Author's Opinion

The views in this column are those of the author and do not necessarily reflect the views of iTWire.

Have your say and comment below.

Wednesday, 04 March 2009 12:01

Can Microsoft's Kumo take on Google's Sumo

By
Once again one of Microsoft's worst kept secrets has been leaked, this time a new search engine called Kumo, that is supposed to especially good at searching for images. Is Kumo the saviour that Microsoft has been waiting for to take on Google's 800 pound sumo or is it just a warmed up version of Live Search?

Despite the hype about its visual searching capabilities, looking at the few available "leaked" screenshots, Kumo does not appear to be all that different from other search engines. The search results generate context sensitive ads in exactly the same way as Google does and, if the screen shots are accurate, the ads even appear in the same positions.

It is true, though, that Kumo search results seem better organised than Google's haphazard style. The search examples used in the leaked Microsoft screenshots, country singer Taylor Swift and the 2009 Audi S8 motor car, provide an insight into the type of search organisation Microsoft has in mind.

The Kumo Taylor Swift search, for example, shows the results categorised under headings such as Images, Web (her website url, Wikipedia page et al), Songs, Albums, Videos and so on. Likewise, the Audi S8 search puts up an image of the car and links to details about it in the top result, this is followed the Web category of search results (urls to the Audi Wikipedia page, various Audi websites around the world et al) and categories of results pertaining to parts, images, videos, accessories, used Audi sites and so on.

By comparison typing Taylor Swift into Google brings up much of the same information, including images, Wikipedia page and so but it's all jumbled up. So in a sense, what Kumo seems to be trying to achieve is to organise search results into a meaningful format that makes them more readily accessible to users. In other words, Kumo tries to make it easier for users to search the search results.

All of this is nothing new. A search engine called Clusty has been clustering search engine results for the past five years. In fact, the clustering of its search results for Taylor Swift seem better than those of the Kumo screen shot. Aside from images and so on, it clusters results under concert tickets, fansites, downloads and more.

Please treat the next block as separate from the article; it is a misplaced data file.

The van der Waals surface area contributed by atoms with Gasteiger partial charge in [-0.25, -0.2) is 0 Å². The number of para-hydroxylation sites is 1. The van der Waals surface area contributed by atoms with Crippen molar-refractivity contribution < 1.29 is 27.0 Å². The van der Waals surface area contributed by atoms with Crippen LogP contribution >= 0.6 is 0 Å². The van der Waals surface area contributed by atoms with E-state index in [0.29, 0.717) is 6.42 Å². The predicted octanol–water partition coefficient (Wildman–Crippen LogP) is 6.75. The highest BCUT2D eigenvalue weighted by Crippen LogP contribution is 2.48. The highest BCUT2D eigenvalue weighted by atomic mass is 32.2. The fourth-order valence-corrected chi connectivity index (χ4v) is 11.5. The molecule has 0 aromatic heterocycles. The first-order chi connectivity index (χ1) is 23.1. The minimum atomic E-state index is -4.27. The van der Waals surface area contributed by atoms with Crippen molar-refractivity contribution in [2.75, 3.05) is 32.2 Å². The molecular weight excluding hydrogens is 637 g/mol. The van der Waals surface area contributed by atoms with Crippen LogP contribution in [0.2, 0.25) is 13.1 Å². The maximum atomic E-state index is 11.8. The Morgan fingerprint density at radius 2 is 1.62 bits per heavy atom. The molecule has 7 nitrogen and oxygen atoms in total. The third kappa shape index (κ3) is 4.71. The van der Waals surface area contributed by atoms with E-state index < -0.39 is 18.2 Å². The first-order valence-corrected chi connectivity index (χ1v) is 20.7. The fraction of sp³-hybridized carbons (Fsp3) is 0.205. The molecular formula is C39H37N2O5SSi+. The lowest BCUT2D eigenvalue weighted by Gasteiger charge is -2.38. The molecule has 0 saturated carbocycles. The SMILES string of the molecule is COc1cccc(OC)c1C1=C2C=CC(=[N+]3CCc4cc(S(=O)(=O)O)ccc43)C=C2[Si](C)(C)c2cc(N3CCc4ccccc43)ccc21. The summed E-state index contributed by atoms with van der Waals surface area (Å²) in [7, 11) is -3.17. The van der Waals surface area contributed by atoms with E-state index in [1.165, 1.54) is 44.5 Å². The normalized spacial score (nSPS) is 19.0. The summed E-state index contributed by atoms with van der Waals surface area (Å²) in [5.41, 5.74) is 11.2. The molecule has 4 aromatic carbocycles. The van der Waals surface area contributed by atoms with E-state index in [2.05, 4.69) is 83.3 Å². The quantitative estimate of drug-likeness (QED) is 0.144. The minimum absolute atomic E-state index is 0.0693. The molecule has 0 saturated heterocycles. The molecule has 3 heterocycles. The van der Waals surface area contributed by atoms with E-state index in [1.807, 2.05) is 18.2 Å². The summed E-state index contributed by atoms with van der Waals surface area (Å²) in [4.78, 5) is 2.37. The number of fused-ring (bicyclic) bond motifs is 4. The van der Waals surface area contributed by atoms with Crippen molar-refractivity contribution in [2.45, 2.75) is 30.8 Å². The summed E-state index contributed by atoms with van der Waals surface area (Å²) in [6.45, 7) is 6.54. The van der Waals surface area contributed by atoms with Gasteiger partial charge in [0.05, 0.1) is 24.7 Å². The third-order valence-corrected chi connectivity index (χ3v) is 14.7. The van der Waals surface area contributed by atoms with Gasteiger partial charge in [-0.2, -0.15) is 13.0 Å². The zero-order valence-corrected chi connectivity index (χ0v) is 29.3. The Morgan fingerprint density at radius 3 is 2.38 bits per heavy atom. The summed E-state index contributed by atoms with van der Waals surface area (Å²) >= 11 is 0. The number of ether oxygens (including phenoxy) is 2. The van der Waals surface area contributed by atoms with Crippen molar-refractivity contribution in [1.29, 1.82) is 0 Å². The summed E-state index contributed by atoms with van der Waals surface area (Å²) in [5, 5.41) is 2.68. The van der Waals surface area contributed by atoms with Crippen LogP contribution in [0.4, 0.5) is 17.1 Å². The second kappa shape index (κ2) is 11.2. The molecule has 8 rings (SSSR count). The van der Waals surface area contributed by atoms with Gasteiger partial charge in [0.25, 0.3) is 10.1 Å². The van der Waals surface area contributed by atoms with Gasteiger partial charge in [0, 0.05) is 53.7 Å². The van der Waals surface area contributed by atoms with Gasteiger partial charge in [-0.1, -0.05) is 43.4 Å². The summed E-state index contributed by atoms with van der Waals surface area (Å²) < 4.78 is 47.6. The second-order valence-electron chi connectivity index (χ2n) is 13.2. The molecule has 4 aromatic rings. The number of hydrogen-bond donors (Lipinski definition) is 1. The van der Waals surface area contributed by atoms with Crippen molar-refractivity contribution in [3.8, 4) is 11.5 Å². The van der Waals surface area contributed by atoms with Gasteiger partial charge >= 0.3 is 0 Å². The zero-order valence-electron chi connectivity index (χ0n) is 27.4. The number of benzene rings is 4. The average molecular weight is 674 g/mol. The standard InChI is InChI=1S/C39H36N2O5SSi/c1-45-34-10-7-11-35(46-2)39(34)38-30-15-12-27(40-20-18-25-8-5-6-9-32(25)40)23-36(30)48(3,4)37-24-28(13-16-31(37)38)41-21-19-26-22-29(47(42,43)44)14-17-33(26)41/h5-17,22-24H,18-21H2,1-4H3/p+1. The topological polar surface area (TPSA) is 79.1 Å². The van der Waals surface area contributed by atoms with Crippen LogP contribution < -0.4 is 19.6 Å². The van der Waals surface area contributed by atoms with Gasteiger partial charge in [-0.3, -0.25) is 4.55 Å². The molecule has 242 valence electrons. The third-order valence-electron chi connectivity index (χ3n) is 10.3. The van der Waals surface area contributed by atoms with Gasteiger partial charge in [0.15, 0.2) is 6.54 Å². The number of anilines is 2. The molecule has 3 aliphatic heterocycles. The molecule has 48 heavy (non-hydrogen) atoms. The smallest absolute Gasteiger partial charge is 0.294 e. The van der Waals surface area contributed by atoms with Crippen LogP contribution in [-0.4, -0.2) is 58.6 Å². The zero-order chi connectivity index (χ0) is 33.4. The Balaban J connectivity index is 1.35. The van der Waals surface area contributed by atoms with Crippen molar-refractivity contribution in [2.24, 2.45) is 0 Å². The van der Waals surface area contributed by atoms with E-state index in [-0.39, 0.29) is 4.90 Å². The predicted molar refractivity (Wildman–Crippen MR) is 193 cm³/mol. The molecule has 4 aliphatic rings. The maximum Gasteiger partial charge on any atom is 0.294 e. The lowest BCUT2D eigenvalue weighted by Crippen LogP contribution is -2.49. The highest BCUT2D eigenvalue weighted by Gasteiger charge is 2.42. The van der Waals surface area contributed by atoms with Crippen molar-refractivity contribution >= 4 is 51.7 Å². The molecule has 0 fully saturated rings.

The goss about Kumo, however, is that it may have visual search or so-called semantic search capabilities - using images to find other images and so on. So if you wished to find a shot of Jack Nicholson together with say Kate Hudson (if such an image exists) - you could presumably tag images of both people to find a pic of both together.

From the available leaked screen shots on Kara Swisher's blog http://kara.allthingsd.com/20090302/a-sneak-peek-look-at-microsofts-new-kumo/, however, there is no evidence of this that I can see. Kumo just looks like another search engine with clustering capabilities.

Then again where there's smoke there's usually fire.

BACK TO HOME PAGE

NEW OFFER - ITWIRE LAUNCHES PROMOTIONAL NEWS & CONTENT

Recently iTWire remodelled and relaunched how we approach "Sponsored Content" and this is now referred to as "Promotional News and Content”.

This repositioning of our promotional stories has come about due to customer focus groups and their feedback from PR firms, bloggers and advertising firms.

Your Promotional story will be prominently displayed on the Home Page.

We will also provide you with a second post that will be displayed on every page on the right hand side for at least 6 weeks and also it will appear for 4 weeks in the newsletter every day that goes to 75,000 readers twice daily.

POST YOUR NEWS ON ITWIRE NOW!

talentCRU FREE WEBINAR INVITE - Cybersecurity in COVID-19 times and beyond

With the mass transition to remote working, our businesses are becoming highly dependent on the Internet.

So, it’s no surprise that we’ve seen an increase in cyberattacks.

However, what’s more concerning is that just 51% of technology professionals are highly confident that their cybersecurity teams are able to detect and respond to these threats.

Join us for this free online roundtable where our experts discuss key cybersecurity issues IT leaders are facing during the pandemic, and the challenges that will likely emerge in the coming years.

JOIN WEBINAR!

BACK TO HOME PAGE
Stan Beer

 

Stan Beer co-founded iTWire in 2005. With 30 plus years of experience working in IT and Australian technology media, Beer has published articles in most of the IT publications that have mattered, including the AFR, The Australian, SMH, The Age, as well as a multitude of trade publications.

BACK TO HOME PAGE

VENDOR NEWS & WEBINARS

REVIEWS

Recent Comments